Facebook and narcissism

An interesting article on the Guardian website that confirms all my prejudices about Facebook …

Researchers have established a direct link between the number of friends you have on Facebook and the degree to which you are a “socially disruptive” narcissist, confirming the conclusions of many social media sceptics.

People who score highly on the Narcissistic Personality Inventory questionnaire had more friends on Facebook, tagged themselves more often and updated their newsfeeds more regularly.

The research comes amid increasing evidence that young people are becoming increasingly narcissistic, and obsessed with self-image and shallow friendships.

Read the rest of the article here.

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3 thoughts on “Facebook and narcissism

  1. Tim, I saw this article on the Guardian right after it was published. I thought, “Tim needs to see this.” Sure enough, you were already on the case. You must have pulled it off your Facebook news feed. I only have 2 friends on FB (Jonathan & Bartholomew) and was hoping you would be the third. I promise to tag you on every picture I find. I’ll even update your status for you every hour (which is so non-narcisstic, btw). I also noticed the irony that 11 people have already shared this post through FB… good work.
    —–
    Seriously, repeated studies and observations have come out stating much of the same thing. I would guess that millions of people are drowning in their own narcissism with the help of FB. So that would indicate that FB is a projection of “the world we all want” — and with our sinful natures, this means a world of self-love. One article mentioned that the great majority of status updates are more statements of “look at me” instead of “listen to what I have to say.” And this is where I think the narcissism comes onto the pitch when we seek (as the Guardian article mentions) to cast a glorious self-image without anybody having to really know the un-glorious reality underneath it all. FB provides that false safety in shallow friendships that allow us to broadcast anything but will never go deeper to broadcast Good News to the prisons of self-love like Gospel friendships do. I wrote a couple corresponding paragraphs about that at http://wp.me/p2i0Eg-K.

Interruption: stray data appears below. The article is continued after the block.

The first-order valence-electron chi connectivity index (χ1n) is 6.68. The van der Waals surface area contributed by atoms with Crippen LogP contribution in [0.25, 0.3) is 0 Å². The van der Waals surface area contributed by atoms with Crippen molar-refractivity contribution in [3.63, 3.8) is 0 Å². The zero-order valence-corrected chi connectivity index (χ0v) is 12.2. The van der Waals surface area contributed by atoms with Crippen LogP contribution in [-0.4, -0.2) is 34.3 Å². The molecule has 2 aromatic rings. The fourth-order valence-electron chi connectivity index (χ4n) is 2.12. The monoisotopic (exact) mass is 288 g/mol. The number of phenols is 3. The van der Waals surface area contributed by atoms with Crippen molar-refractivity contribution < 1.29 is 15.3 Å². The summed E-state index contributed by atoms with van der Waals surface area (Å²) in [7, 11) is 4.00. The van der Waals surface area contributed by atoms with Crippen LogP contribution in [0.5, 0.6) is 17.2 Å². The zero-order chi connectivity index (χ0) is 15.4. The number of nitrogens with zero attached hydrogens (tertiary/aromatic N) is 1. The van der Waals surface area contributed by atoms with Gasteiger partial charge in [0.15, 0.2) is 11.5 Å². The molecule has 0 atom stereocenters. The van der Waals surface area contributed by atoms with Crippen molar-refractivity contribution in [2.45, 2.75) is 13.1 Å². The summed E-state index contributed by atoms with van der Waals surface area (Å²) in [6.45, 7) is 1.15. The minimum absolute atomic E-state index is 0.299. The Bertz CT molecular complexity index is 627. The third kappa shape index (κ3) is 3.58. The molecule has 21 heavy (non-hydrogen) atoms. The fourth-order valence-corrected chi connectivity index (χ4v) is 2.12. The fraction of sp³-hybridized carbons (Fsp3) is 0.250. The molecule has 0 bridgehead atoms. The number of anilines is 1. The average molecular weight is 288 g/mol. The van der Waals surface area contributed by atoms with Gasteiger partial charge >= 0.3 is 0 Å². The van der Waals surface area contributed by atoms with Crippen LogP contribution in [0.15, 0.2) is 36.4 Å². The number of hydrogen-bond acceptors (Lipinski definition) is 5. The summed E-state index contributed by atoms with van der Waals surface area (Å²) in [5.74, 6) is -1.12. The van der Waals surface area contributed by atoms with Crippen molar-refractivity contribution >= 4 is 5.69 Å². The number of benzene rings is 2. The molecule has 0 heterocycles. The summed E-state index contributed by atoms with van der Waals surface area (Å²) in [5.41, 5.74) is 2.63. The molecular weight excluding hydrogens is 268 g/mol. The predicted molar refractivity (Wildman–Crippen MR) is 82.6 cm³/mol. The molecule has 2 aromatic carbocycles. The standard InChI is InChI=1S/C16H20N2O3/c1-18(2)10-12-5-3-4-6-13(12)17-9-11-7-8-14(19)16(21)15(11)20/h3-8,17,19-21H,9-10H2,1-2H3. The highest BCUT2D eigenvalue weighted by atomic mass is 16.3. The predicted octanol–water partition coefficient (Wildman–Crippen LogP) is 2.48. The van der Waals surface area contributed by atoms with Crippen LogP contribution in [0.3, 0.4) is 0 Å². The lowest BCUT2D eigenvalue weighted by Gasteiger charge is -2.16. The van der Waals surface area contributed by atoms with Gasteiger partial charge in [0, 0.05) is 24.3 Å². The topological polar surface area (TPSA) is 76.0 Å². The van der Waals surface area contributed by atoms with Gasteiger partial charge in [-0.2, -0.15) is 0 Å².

Thanks for all your prejudices, Tim. We like you.

  2. Hi Rob,
    Yes, sorry about the not befriending on your Facebook. But I don’t have a Facebook account. Our real world Friendship will have to suffice. Ah, suddenly I see the attraction of Facebook! ;-) (Remember: British men do intimacy by being rude.) My adage for Facebook is this: Use it to facilitate real-world friendships, not to replace them. I may post some more sustained reflection on Facebook at some point.
    Tim

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